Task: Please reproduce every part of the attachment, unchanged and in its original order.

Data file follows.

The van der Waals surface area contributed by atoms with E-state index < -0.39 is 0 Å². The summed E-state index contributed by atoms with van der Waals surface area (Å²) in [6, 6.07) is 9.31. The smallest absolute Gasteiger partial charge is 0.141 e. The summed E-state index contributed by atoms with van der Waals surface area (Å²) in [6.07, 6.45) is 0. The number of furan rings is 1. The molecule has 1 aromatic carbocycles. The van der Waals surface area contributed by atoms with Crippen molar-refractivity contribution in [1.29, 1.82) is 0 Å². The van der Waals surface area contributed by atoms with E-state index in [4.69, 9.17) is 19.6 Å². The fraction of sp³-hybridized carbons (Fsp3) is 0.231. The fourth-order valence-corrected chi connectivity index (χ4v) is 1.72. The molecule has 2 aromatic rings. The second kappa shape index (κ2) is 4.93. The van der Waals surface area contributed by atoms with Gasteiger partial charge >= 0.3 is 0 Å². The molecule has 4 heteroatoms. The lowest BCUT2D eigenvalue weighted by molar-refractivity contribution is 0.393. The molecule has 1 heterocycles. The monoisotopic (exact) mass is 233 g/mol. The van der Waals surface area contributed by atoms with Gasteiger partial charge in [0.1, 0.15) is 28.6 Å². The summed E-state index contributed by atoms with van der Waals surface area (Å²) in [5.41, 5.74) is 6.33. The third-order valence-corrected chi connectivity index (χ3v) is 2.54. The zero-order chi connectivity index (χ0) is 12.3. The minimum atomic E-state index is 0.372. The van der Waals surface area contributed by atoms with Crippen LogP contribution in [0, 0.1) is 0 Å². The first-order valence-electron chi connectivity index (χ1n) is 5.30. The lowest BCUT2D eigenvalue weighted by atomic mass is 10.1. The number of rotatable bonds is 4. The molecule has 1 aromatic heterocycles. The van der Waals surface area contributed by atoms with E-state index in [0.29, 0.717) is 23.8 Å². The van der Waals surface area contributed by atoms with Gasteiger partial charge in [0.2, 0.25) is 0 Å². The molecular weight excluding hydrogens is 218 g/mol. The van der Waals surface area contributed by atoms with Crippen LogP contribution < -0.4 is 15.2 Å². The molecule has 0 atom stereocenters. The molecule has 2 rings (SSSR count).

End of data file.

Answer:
The van der Waals surface area contributed by atoms with E-state index < -0.39 is 0 Å². The summed E-state index contributed by atoms with van der Waals surface area (Å²) in [6, 6.07) is 9.31. The smallest absolute Gasteiger partial charge is 0.141 e. The summed E-state index contributed by atoms with van der Waals surface area (Å²) in [6.07, 6.45) is 0. The number of furan rings is 1. The molecule has 1 aromatic carbocycles. The van der Waals surface area contributed by atoms with Crippen molar-refractivity contribution in [1.29, 1.82) is 0 Å². The van der Waals surface area contributed by atoms with E-state index in [4.69, 9.17) is 19.6 Å². The fraction of sp³-hybridized carbons (Fsp3) is 0.231. The fourth-order valence-corrected chi connectivity index (χ4v) is 1.72. The molecule has 2 aromatic rings. The second kappa shape index (κ2) is 4.93. The van der Waals surface area contributed by atoms with Gasteiger partial charge >= 0.3 is 0 Å². The molecule has 4 heteroatoms. The lowest BCUT2D eigenvalue weighted by molar-refractivity contribution is 0.393. The molecule has 1 heterocycles. The monoisotopic (exact) mass is 233 g/mol. The van der Waals surface area contributed by atoms with Gasteiger partial charge in [0.1, 0.15) is 28.6 Å². The summed E-state index contributed by atoms with van der Waals surface area (Å²) in [5.41, 5.74) is 6.33. The third-order valence-corrected chi connectivity index (χ3v) is 2.54. The zero-order chi connectivity index (χ0) is 12.3. The minimum atomic E-state index is 0.372. The van der Waals surface area contributed by atoms with Crippen LogP contribution in [0, 0.1) is 0 Å². The first-order valence-electron chi connectivity index (χ1n) is 5.30. The lowest BCUT2D eigenvalue weighted by atomic mass is 10.1. The number of rotatable bonds is 4. The molecule has 1 aromatic heterocycles. The van der Waals surface area contributed by atoms with E-state index in [0.29, 0.717) is 23.8 Å². The van der Waals surface area contributed by atoms with Gasteiger partial charge in [0.2, 0.25) is 0 Å². The molecular weight excluding hydrogens is 218 g/mol. The van der Waals surface area contributed by atoms with Crippen LogP contribution < -0.4 is 15.2 Å². The molecule has 0 atom stereocenters. The molecule has 2 rings (SSSR count).